Navajo Talking Picture: Cinema on Native Ground

By Randolph Lewis | Go to book overview

CHAPTER FOUR
Intent

Looking at the screen, most viewers want to know: Why did she do this? What were Arlene Bowman’s intentions in making Navajo Talking Picture? Finding an answer, however, is more difficult than we might expect, because the relationship between intention and meaning is one of the most perplexing issues in the study of documentary film. Scholars have said relatively little about the question of “authorial intent” in documentary cinema, and what has been said in our broader culture tends to presume an uncomplicated relationship between intent and meaning — usually that a documentary film is a precise rendering of what the filmmaker meant and hardly anything more.1 In the interest of taxonomy, some scholars have talked about intent in order to distinguish nonfiction films from their fictional counterparts (i.e., that nonfiction intent is an essential prerequisite to categorizing something as documentary), but not often how such categorization would affect meaning per se.

We might assume that the pitfalls of looking at “authorial intent” to settle questions of interpretation have long been apparent. As far back as Plato’s Apology, we see Socrates interrogating the poets of ancient Greece about the meaning of their words. “I took them some of the most elaborate passages in their own writings,” Socrates said, “and asked what was the meaning of them, thinking that they would teach me something.” The poets failed the philosopher’s test. “I must say that there is hardly a person present who would not have talked better about their poetry than they did themselves,” he is reported to have observed, before comparing the poets to diviners and soothsayers “who also say many fine things, but do not understand the meaning of them.”2 Nonfiction authors can find themselves in a similar predicament. In 1632 the Presbyterian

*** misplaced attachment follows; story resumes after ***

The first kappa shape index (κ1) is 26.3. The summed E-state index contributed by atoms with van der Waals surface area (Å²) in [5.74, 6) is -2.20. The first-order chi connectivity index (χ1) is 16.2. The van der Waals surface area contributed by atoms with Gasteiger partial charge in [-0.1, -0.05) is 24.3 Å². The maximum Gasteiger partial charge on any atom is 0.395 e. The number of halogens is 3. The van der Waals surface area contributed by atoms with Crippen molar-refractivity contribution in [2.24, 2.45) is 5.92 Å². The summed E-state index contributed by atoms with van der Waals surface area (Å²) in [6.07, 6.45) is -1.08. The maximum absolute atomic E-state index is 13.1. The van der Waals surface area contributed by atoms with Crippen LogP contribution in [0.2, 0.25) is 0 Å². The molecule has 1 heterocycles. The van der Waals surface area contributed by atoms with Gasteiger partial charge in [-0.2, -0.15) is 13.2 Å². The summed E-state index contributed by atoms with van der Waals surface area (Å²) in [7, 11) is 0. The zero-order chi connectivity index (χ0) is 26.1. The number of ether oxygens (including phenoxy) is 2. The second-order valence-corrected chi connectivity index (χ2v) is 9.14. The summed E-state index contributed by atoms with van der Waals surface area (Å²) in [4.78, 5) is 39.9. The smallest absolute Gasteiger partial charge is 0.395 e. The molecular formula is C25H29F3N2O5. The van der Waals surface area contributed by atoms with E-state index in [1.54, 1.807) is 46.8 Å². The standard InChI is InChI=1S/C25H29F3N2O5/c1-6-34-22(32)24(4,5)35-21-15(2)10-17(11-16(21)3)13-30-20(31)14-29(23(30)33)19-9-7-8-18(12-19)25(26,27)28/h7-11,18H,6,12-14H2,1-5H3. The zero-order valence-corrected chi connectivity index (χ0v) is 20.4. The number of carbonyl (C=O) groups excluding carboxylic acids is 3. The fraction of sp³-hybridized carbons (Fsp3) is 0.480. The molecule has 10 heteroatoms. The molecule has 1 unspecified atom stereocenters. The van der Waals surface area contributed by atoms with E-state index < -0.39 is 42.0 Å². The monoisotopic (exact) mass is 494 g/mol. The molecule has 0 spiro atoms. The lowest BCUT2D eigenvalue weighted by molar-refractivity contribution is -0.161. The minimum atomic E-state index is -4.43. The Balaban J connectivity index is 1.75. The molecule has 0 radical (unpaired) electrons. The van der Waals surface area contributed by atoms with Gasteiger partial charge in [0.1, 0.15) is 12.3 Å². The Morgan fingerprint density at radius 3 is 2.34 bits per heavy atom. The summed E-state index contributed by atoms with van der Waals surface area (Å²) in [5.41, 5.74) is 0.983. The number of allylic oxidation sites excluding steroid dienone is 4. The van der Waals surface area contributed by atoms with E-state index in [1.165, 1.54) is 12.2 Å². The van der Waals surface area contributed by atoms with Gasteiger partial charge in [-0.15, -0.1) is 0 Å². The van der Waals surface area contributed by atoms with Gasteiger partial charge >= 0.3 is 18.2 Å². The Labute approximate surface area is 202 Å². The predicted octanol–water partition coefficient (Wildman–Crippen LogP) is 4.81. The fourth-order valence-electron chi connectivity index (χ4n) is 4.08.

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Navajo Talking Picture: Cinema on Native Ground
Table of contents

Table of contents

  • Indicenous Films ii
  • Title Page iii
  • Contents vii
  • Illustrations viii
  • Acknowledgments ix
  • Series Editor’s Introduction xiii
  • Introduction xvii
  • Chapter One- A Brief History of Celluloid Navajos 1
  • Chapter Two- Navajo Filmmaker 49
  • Chapter Three- Reaction 72
  • Chapter Four- Intent 88
  • Chapter Five- Ethics 105
  • Chapter Six- Native Ground 124
  • Chapter Seven- Final Thoughts 161
  • Navajo Talking Picture Production and Distribution Information 175
  • Notes 177
  • Further Reading 209
  • Index 211
  • In the Indicenous Films Series 216
  • Other Works by Randolph Lewis 217
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